five big ideas to tackle the new zealand hous­ing cri­sis

Co-liv­ing. Fake wood. Liv­ing with peo­ple old enough to be your grand­par­ents. These are just a few of that could help solve the New Zealand hous­ing cri­sis, but will they be


Aotearoa is deal­ing with chal­lenges when it comes to af­ford­able hous­ing, and while a host of so­lu­tions have been tried and tested to fix the prob­lem, it is still oc­cur­ring. But not all so­lu­tions are cre­ated equal, and per­haps Here’s a look at some of the more in­ter­est­ing ideas to tackle the hous­ing cri­sis, from both lo­cally and abroad.


The term may be new, but the idea isn’t: ten­ants live to­gether with shared com­mu­nal spa­ces, but pri­vate rooms. Such an idea may bring to mind uni­ver­sity dorms (and all the shenani­gans therein), but it’s gain­ing pop­u­lar­ity – es­pe­cially among mil­len­ni­als – world­wide, in­clud­ing in New Zealand.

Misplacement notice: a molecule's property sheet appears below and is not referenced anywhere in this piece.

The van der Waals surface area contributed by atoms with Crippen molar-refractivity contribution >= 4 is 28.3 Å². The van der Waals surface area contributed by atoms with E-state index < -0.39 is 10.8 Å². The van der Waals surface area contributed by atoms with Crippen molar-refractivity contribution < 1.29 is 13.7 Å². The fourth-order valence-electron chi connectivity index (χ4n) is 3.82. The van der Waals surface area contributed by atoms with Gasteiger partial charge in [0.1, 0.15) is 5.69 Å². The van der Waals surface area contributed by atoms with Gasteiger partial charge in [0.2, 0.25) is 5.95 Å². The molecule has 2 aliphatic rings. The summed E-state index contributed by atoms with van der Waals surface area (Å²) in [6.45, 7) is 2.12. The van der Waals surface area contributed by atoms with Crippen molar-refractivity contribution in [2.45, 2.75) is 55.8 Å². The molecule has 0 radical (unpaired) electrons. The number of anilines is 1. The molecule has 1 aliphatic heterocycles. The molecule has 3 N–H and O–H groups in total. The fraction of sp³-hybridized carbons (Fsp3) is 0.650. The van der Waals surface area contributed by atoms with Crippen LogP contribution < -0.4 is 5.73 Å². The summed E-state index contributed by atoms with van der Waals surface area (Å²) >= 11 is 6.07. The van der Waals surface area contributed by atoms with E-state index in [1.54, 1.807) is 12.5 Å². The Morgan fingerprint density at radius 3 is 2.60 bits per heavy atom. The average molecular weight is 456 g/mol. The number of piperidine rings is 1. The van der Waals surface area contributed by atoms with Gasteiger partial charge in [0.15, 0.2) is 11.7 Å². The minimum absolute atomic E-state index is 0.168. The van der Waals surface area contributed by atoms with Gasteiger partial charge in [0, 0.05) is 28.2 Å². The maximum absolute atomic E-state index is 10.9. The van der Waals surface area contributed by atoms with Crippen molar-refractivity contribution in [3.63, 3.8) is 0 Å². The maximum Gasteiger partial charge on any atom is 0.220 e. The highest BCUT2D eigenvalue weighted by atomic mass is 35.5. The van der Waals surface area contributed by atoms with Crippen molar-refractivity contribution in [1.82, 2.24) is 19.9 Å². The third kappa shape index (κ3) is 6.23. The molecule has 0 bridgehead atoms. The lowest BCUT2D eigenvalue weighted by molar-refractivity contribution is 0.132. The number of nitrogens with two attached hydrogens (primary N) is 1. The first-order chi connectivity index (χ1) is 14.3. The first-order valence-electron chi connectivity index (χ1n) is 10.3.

Mary Jaynes and Rory Sul­li­van – who met in a co­l­iv­ing sit­u­a­tion them­selves – are the pair be­hind Co-Live Queen­stown. As Jaynes told Idea­log, co-liv­ing is “at­trac­tive for Ki­wis who still want to live in a shared liv­ing en­vi­ron­ment, but no longer want the has­sles of tra­di­tional flat­ting.”

She goes on to ex­plain the idea is pop­u­lar not only be­cause it of­fers a more af­ford­able op­tion for peo­ple who may have re­cently moved, or are only go­ing to be around for a short time (such as peo­ple on work­ing hol­i­days) but be­cause it of­fers an easy way to meet new peo­ple.

“We of­ten have ten­ants come to us af­ter be­ing in town for a few months, strug­gling to find friends. They hear about our con­cept and are happy to wait a few weeks to a month just to live in one of our houses. We of­ten hear ten­ants talk­ing about their flat­mates as their fam­ily.”

Other places in the world where co-liv­ing is grow­ing in­clude Chicago, New York and Ber­lin, where rents can range from about $1,400 per month to more than $2,500 per month.

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